n.(relig. cattolica) (il) primo d’agosto (un tempo, festa della mietitura anche in Inghil.).
[dal Ragazzini 2007, fonte: odierna newsletter]
Etymology: Middle English Lammasse, from Old English hlAfmæsse, from hlAf loaf, bread + mæsse mass; from the fact that formerly loaves from the first ripe grain were consecrated on this day
1 : August 1 originally celebrated in England as a harvest festival — called also Lammas Day
2 : the time of the year around Lammas Day
[dal Merriam Webster online]
In English-speaking countries, August 1 is Lammas Day (loaf-mass day), the festival of the first wheatharvest of the year. On this day it was customary to bring to church a loaf made from the new crop. In many parts of England, tenants were bound to present freshly harvested wheat to their landlords on or before the first day of August. In the Anglo-Saxon Chronicle, where it is referred to regularly, it is called “the feast of first fruits”. The blessing of new fruits was performed annually in both the Eastern and Western Churches on the first, or the sixth, of August. The Sacramentary of Pope Gregory I (d. 604) specifies the sixth.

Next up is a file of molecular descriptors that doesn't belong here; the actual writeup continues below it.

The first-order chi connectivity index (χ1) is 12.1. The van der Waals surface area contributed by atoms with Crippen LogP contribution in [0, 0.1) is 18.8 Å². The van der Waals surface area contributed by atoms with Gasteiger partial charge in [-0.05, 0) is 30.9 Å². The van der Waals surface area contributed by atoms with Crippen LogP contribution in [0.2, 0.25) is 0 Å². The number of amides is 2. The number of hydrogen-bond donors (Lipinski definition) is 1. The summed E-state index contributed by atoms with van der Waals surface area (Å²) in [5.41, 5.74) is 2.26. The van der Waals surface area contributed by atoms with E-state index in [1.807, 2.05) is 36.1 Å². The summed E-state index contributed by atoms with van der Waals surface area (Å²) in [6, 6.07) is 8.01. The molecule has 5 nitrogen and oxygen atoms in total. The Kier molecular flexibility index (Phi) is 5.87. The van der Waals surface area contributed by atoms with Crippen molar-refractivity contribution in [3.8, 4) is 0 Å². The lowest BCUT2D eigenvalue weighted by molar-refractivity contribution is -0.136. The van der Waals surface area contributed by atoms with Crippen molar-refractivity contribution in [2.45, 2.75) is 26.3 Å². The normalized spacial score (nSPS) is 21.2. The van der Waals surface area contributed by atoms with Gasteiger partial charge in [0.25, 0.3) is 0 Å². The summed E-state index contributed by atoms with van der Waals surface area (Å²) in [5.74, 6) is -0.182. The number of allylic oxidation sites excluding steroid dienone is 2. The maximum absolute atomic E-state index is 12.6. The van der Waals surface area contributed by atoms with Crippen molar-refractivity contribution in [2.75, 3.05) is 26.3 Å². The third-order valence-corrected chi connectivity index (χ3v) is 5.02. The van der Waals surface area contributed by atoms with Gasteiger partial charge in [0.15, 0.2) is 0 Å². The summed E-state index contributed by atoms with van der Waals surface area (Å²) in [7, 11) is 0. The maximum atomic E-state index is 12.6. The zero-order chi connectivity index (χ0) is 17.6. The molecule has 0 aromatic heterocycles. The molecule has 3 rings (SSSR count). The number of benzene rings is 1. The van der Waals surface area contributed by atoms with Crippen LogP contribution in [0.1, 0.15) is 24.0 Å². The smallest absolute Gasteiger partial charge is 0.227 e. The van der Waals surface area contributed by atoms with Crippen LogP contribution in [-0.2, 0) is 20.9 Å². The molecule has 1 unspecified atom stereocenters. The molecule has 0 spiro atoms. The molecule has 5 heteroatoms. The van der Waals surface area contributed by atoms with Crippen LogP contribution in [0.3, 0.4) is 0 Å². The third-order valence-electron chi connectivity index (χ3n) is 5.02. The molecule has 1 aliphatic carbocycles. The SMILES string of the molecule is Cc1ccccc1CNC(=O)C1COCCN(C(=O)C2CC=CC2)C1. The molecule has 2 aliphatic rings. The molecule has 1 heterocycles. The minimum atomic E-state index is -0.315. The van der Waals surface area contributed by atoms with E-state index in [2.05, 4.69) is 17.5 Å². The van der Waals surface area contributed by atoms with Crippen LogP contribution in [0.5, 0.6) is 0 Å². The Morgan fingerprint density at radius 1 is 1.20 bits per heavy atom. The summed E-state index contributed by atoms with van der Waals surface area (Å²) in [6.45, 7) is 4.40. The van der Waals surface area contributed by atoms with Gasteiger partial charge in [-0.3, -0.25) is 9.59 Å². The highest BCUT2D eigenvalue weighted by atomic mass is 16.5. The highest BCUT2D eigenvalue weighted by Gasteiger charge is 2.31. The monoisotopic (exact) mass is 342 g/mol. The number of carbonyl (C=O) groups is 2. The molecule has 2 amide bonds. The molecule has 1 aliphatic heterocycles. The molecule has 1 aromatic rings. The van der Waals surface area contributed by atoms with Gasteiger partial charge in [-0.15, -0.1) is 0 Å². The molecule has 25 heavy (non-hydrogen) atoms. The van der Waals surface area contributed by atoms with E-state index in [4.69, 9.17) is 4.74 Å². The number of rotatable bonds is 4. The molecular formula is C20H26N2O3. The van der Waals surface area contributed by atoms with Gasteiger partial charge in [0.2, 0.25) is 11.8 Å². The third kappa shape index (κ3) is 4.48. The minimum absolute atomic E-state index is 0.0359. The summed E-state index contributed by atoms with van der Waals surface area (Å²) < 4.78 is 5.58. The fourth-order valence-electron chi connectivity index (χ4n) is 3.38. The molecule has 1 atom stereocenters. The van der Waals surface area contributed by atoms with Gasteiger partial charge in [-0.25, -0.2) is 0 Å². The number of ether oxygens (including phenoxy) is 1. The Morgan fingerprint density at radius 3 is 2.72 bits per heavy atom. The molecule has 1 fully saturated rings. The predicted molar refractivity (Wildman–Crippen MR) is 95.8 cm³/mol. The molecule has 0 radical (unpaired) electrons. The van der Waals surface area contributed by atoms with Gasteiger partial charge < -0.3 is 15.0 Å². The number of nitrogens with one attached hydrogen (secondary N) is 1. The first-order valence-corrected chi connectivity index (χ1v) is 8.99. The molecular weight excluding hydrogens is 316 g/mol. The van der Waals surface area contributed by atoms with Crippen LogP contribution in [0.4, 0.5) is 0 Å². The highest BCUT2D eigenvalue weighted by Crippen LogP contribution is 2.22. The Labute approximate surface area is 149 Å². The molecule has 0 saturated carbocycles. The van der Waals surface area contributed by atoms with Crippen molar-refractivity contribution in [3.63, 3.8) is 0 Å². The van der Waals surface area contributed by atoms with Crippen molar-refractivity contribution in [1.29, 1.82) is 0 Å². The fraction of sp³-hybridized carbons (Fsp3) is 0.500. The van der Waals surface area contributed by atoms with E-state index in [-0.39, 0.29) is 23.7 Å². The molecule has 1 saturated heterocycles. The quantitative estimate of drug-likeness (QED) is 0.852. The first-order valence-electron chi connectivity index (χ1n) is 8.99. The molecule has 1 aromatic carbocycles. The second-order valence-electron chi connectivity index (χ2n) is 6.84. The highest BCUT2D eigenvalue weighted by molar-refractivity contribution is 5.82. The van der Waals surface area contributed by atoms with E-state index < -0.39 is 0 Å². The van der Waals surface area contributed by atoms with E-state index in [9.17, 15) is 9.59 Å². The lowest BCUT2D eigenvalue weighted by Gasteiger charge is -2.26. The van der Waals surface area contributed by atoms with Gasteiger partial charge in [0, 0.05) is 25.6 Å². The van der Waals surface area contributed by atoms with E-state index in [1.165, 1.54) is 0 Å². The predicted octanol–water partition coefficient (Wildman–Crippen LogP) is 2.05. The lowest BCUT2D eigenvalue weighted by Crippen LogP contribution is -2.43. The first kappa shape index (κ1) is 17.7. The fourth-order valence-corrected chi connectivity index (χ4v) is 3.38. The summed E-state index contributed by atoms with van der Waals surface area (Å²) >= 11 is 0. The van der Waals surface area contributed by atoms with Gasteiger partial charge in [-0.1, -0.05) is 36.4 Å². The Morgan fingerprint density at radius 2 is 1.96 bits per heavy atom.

In medieval times the feast was known as the “Gule of August”, but the meaning of “gule” is unknown. Ronald Hutton suggests that it may be an Anglicisation of gwyl aust, the Welsh name for August 1 meaning “feast of August”, but this is not certain. If so, this points to a pre-Christian origin for Lammas among the Anglo-Saxons and a link to the Gaelic festival of Lughnasadh.
In modern Neo-Paganism, the name Lammas is used for one of the sabbats, taking place on August 1. This festival is also known as Lughnasadh.
Lammas is one of the Scottish quarter days.
Lammas is also a Finnish word and means sheep.
A dimostrazione che tutto si tiene, io oggi ho scoperto quanto è buono il Karottenbrot 🙂